Along Silicon Valley’s interlocking freeways, low-slung tech offices with obscure names like Way.com or Oorja are populated by fresh-faced technologists in badges and pleated slacks, striving to create the next great app. But off the I-880 in Fremont, a white colossus rises from the landscape, a 5.3-million-square-foot monster that stretches across two interchanges. The gray lettering is a full story high: TESLA.Mr. Lichtenstein may not know it, but his categorization of Musk's rhetoric can be more broadly applied to the tech industry.
Here, the company makes high-end, zero-emission vehicles, luxury cruisers for a climate emergency. Chief executive officer Elon Musk has cultivated a reputation as an economic visionary and has been hailed for solving the world’s great challenges with panache. Tesla’s Fremont factory brought hope to a blue-collar, racially diverse town with a manufacturing tradition. And this week, after reports of a 69 percent increase in first-quarter sales, the automaker passed Ford in market value. But though its products epitomize the future, workers like Richard Ortiz say Tesla’s labor conditions are mired in the past. Ortiz is a production associate in the closures department, assembling hoods, doors—“anything that opens or closes”—on Model S sedans and Model X SUVs. Though videos of the Tesla factory emphasize robotic automation, over 6,000 workers engage in intense manual labor to build the cars.
“I have an eight-pound rivnut gun,” Ortiz said, referring to a tool that installs rivet nuts. “I’m doing that all day long. I’m to the point where, if I pick something up with any weight, within 30 seconds I have to drop it. That scares me; I want to be able to use my arm when I retire.”
Tesla workers say circumstances like Ortiz’s are commonplace at a factory that prioritizes production goals over health and safety. Now they’re fighting back against low pay, hazardous conditions, and a culture of intimidation, seeking to unionize through the United Auto Workers. Tesla is the only U.S. automaker using nonunion workers at a stateside plant, and breaking through would give organized labor a foothold in the tech industry as well. Until then, the Tesla experience reveals that green jobs aren’t necessarily good jobs without worker power. “They want to make sustainable cars,” says Ortiz. “We need sustainable employment.”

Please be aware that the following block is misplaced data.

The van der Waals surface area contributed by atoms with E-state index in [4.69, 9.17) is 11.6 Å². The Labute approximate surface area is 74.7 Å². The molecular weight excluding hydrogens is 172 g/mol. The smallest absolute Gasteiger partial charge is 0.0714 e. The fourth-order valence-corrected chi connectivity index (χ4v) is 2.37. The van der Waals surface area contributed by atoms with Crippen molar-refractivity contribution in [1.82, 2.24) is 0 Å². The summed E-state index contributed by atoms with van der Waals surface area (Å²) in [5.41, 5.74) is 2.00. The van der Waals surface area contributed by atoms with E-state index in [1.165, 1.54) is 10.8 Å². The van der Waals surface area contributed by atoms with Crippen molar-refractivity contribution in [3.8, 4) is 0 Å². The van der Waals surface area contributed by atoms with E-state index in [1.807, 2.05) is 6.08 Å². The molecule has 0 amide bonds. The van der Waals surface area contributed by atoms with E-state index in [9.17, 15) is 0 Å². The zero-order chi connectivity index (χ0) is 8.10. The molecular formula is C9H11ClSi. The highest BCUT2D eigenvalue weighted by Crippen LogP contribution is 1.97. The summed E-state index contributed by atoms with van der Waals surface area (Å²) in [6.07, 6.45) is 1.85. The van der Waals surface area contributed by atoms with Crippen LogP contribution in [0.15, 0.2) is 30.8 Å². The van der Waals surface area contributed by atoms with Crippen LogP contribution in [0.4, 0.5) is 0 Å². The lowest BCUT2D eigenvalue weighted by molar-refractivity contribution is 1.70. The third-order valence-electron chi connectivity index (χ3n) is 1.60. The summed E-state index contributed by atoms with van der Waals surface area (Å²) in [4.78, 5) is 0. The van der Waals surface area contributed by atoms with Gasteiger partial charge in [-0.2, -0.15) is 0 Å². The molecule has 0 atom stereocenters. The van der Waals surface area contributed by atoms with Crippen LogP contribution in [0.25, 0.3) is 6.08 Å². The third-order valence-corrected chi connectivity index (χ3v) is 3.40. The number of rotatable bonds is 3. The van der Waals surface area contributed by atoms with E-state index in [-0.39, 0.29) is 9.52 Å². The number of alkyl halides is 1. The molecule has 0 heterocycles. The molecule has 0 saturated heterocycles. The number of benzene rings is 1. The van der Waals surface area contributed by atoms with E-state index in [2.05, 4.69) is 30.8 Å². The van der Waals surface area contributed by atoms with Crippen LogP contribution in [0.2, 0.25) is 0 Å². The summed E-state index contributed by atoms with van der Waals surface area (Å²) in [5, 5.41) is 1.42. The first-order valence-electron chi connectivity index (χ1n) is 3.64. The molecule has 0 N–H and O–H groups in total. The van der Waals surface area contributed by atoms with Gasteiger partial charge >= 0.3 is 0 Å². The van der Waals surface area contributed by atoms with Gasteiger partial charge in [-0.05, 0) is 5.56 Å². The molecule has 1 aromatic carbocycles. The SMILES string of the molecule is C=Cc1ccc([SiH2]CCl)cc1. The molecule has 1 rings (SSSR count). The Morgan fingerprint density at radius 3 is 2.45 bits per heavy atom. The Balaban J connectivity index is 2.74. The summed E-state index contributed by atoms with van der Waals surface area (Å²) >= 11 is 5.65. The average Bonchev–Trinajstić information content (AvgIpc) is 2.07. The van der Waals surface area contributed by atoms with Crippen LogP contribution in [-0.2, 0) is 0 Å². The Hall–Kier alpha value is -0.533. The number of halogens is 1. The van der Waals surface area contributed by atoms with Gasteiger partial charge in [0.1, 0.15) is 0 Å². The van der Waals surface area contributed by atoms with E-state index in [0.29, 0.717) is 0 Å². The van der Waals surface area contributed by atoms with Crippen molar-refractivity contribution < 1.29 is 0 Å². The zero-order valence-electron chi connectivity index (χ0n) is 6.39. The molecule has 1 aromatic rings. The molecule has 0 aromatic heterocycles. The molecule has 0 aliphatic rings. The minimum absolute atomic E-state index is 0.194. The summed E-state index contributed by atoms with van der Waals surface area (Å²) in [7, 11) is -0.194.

But after originally describing Tesla as “union neutral,” Musk said on an earnings call in February that “there are really only disadvantages to someone to want the UAW here.” In a later email to workers, Musk delivered a point-by-point rebuttal to Moran’s Medium post, arguing that overtime had decreased and incident rates were below average. Instead of offering workers better wages and input on production, Musk promised “a really amazing party” for the launch of the Model 3, “free frozen yogurt stands” at the factory, and “a Tesla electric pod roller coaster” connecting the parking lots. “It’s going to get crazy good,” Musk concluded.
Labor historian Nelson Lichtenstein expressed horror at Musk’s rhetoric. “It was the worst kind of caricature of a capitalist, like it’s 1898,” he said. “They have these sophisticated systems of production and distribution, but their social arrangements are utterly retrograde.”
Until the drones at places like Tesla, Facebook, Uber, and Google come to understand that providing free frozen yogurt is not a sign of respect from their employers, but rather an indicator that management thinks that the employees are easily manipulated rubes, this situation will not improve.
The autoworkers are sharper than the Stanford educated programmers when they say about this attidude is that, "It’s insulting, it shows you what he thinks of us."